‘Valuing heritage’ in the Liverpool School of Architecture
The city of Liverpool is renowned for its rich architectural heritage – its most high profile accolade arguably being its inscription in the World Heritage List by UNESCO in July 2004 as ‘The supreme example of a commercial port at the time of Britain's greatest global influence’. The city’s contribution to architectural education is no less noteworthy: the University’s Liverpool School of Architecture (LSA) holds a prominent position in the development of architectural education, being one of the UK’s oldest university schools of architecture, the first to have RIBA accredited programmes, and one that continues to innovate in the design of its curriculum. Pro-actively engaging with its immediate urban context, the School draws on the past and the present of the city of Liverpool and its many architectural and urban design challenges that are of direct concern to the evolution of the profession.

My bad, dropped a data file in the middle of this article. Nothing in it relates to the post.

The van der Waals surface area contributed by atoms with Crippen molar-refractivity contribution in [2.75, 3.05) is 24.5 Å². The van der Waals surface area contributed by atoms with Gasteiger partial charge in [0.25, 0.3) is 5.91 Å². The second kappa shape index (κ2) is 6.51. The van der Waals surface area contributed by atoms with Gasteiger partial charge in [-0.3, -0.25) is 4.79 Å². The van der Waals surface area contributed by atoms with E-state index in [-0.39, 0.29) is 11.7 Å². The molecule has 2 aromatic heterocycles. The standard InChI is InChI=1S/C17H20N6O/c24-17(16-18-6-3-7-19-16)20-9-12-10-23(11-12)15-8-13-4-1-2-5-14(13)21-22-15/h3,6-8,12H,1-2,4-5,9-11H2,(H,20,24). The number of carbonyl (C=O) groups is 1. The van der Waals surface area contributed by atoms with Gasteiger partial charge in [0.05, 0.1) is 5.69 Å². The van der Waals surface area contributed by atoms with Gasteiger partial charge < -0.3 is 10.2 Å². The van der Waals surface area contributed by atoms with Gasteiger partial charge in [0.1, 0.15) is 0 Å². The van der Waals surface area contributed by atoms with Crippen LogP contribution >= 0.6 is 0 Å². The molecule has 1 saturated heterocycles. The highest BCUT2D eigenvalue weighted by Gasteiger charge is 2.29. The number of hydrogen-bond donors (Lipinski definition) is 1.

A current emphasis on the closer integration of architectural heritage with architectural practice is soundly founded on the School’s research excellence in the field of architectural history and also demonstrable in the recent launch of a new postgraduate course, MA in Modern Architectural Heritage. Student-led initiatives are equally noteworthy: a number of final year dissertations by RIBA Part II students focuses on the city of Liverpool, its history, architectural heritage, current perspective and future potential.
In this connection, the School is very proud to see an excerpt of one of its 2012-13 dissertations published in the official magazine of the Institute of Historic Building Conservation (IHBC), Context. MArch graduate John Watling’s article, entitled ‘The loss of the Liverpool Custom House’, is based on his final year dissertation. The article is included in a special issue on ‘Valuing heritage: the conflict and controversy’ (Context, No.133, March 2014, pp. 35—38) and discusses the fate of the Liverpool Custom House (1839). Designed by eminent local architect John Foster Jr (1787—1846), and widely considered his masterpiece, the building was bomb-damaged during the May Blitz of 1941 and subsequently demolished in 1947 – the same year that the current ‘Statutory List of Buildings of Special Architectural or Historic Interest’ was introduced. Standing opposite the Albert Dock its retention would have had a strong impact in the subsequent re-development of the city centre. John’s article, and dissertation, discusses a key phase in the evolution of heritage protection the principal issues of which remain to date of relevance.